One idea would be to override
/usr/foo but only for the misbehaving application. The misbehaving application would see
/usr/foo as an alias for
/bigdata but every other process in the system would continue to see
/usr/foo's real contents including the files that are actually in there. This assumed the misbehaving application doesn't care that the normal contents of
/usr/foo are inaccessible to it.
sudo unshare --mount sh -c 'mount --make-rprivate / &&
mount -n --bind /bigdata /usr/foo &&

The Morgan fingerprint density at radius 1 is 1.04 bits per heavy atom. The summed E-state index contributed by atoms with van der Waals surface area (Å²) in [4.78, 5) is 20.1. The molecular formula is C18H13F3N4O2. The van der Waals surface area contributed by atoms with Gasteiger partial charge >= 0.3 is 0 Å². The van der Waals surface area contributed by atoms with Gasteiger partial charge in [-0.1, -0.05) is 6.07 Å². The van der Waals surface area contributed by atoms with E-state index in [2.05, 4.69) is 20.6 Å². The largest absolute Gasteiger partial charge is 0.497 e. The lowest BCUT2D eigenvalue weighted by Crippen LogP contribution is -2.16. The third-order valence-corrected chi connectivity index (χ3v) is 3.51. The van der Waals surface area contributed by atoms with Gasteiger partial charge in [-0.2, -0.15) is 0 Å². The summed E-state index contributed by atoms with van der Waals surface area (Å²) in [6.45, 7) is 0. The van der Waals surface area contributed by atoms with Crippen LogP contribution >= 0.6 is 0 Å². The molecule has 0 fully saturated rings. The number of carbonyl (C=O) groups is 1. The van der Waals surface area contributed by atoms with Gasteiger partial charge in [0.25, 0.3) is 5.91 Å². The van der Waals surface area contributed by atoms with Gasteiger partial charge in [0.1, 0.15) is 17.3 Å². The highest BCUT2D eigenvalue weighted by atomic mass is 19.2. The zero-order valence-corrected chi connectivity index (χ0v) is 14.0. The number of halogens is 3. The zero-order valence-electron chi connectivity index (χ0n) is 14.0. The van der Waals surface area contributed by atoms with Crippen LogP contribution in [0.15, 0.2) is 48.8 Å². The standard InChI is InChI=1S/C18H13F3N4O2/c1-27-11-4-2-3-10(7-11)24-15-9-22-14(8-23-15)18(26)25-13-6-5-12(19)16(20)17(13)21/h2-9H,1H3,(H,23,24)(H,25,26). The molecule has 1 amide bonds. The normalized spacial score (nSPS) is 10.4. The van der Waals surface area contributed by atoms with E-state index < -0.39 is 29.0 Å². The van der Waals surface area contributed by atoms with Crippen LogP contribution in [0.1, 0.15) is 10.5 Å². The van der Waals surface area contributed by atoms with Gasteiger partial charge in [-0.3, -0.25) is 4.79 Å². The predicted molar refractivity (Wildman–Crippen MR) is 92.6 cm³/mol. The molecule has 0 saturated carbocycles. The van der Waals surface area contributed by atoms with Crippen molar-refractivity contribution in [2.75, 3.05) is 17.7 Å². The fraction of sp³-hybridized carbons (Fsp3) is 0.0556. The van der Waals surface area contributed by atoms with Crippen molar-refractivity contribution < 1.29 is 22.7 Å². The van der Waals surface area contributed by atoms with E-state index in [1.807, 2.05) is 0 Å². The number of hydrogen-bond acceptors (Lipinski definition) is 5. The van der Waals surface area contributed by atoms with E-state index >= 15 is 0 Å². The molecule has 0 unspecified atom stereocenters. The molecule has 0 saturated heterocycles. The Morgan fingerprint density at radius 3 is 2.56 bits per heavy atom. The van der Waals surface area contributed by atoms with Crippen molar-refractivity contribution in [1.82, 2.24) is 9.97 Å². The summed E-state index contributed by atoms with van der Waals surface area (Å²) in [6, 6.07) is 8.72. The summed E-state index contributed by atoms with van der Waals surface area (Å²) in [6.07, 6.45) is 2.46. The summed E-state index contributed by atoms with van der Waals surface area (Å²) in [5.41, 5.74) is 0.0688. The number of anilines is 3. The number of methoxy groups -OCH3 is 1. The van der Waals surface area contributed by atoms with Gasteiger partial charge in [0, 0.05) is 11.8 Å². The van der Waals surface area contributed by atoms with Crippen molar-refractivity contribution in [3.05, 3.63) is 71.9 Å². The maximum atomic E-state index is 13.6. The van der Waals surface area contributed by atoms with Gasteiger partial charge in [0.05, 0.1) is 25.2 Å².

exec su "$SUDO_USER" -c misbehaving_application'
Otherwise, OverlayFS might solve your problem, as suggested in the comments.
Finally, as a last resort, some symlink gymnastics can do the trick. The idea would be to:
bind mount a copy of
/usr/foo somewhere else
mount --bind /usr/foo /writable/place/foo
/usr/foo with your replacement directory
mount --bind /bigdata /usr/foo
Symlink the existing files so they can be accessed from /usr/foo
for x in /writable/place/foo/*; do
ln -s "$x" /usr/foo